Eastern Boys (First Run Features, R)

playback stl photosThe film offered a timely view of two contrasting sides of Paris, one for the privileged and one for those excluded from that privilege.

If you follow international news at all, you’ve probably heard that the world is experiencing the worst refugee crisis since World War II. While many of these refugees are being sheltered in neighboring countries (in Lebanon, reportedly one in five people is a refugee from Syria), others try to make their way to Europe, where they hope a better life awaits them. News reports sometimes try to differentiate between “deserving” refugees fleeing violence, and others are presumably less deserving because they are migrating for economic reasons. But the truth is that both reasons for emigration may exist for the same person. Trying to sort people into distinct categories seldom works, and that is as true for immigrants as for anyone else.

Eastern Boys, written and directed by Robin Campillo (who was born in Morocco, works in France, and also co-wrote and edited the Cannes-winning 2008 film The Class), takes on two of the biggest dramatic subjects—love and power—in the context of undocumented migrants in Paris. The great strength of this film, however, is that for most of its length it has nothing in common with modern problem films that try to explain everything or force the audience to pick sides. Instead, Campillo does something much more subtle, allowing his story to unfold largely through visuals (dialogue is sparse and, when present, is sometimes heard as voiceover) and with large gaps that he trusts the audience to fill in for themselves (or simply ignore, the way we overlook discontinuities in real life).

Eastern Boys is divided into four sections, each announced with title cards. The sections are not so much unified acts of a play building to a single conclusion as they are almost self-contained pieces offering different views of an overlapping set of characters. The first section introduces the main characters and sets up the contrast between the beautiful Paris (introduced by the imposing façade of the Gare du Nord, the busiest train station in Europe) of the privileged natives and the scruffier, ground-level Paris of the immigrant gang that will play a key role in the story.

A middle-aged Frenchman, Daniel (Olivier Rabourdin), approaches a member of a gang of immigrant boys, Marek (Krili Emelyanov) and sets up a sexual rendezvous for the following day. Privilege may be on the side of the Frenchman, but the power that comes from knowledge is all on Marek’s side, as he easily convinces Daniel that the rendezvous should take place at Daniel’s apartment. No surprise that it’s a hustle that turns into a home invasion by a gang of immigrants, including Marek, led by their truly frightening ringleader, known only as Boss (Danil Vorobyev). Rather oddly, theft is not on the gang’s mind so much as the chance to enjoy the trappings of wealth and wield power over an adult, suggesting they’re not that different from teenagers all over the world.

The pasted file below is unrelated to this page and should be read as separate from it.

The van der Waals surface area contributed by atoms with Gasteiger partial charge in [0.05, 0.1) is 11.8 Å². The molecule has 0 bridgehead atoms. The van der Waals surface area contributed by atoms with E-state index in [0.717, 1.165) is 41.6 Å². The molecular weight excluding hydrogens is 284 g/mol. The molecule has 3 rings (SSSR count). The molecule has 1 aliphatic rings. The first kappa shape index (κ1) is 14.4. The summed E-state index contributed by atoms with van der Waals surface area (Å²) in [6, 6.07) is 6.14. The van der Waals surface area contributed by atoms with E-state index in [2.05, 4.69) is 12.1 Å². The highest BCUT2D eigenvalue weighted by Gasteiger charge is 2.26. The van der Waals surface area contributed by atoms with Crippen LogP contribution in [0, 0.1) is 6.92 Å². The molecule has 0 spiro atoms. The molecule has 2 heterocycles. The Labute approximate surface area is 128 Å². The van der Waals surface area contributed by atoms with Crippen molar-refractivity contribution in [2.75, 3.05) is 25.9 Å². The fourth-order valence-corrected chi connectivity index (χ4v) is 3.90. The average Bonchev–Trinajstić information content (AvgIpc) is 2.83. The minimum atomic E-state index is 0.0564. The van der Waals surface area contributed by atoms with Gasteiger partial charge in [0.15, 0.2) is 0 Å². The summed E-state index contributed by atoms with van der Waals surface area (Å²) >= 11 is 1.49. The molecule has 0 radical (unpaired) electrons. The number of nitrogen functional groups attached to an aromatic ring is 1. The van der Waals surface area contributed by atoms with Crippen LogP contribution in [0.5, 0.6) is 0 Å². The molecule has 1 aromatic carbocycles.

Parts two and three deal with the relationship between Daniel and Marek, which develops from a simple one of sex for cash to something much deeper. This part of the film feels like it could stand alone, and offers a strong contrast in tone to the first and fourth sections. In sections two and three, we learn more about Marek, including that Marek is not his real name, although its never entirely clear when he’s telling the truth and when he’s making up a story for effect (what one character says of another is also true of Marek: “he’s anyone you want him to be”). We learn less about Daniel, who is seen more as a sum of unexamined privileges that result in him having nice clothes, a professional job, a spectacular apartment with the latest electronic gadgets, and the ability to host dinner parties attended by other beautiful and privileged people.

The fourth section is well-done and quite interesting, but feels like it belongs in another film. It takes place almost entirely in the hotel (somewhere in the outskirts of Paris, presumably) where French social services is housing the gang, along with other immigrant families (including women and children, who have been largely absent from the male-dominated story so far). This section begins as a thriller and ends as a social problems drama, but the clash of tones doesn’t particularly bother me. After all, the conventions of film construction and the invisible style taught in how-to books and classes are just that: rules for people who want to make conventional films, and Campillo clearly has something more interesting in mind.

The technical elements of Eastern Boys are superb, with the cinematography by Jeanne Lapoirie and editing by Campillo and Stephane Leger particularly worthy of mention. The supporting cast is also strong, and they offered a timely view of two contrasting sides of Paris, one for the privileged and one for those excluded from that privilege.

The only extra on the DVD is a gallery of film trailers for other films distributed by First Run Features. | Sarah Boslaugh

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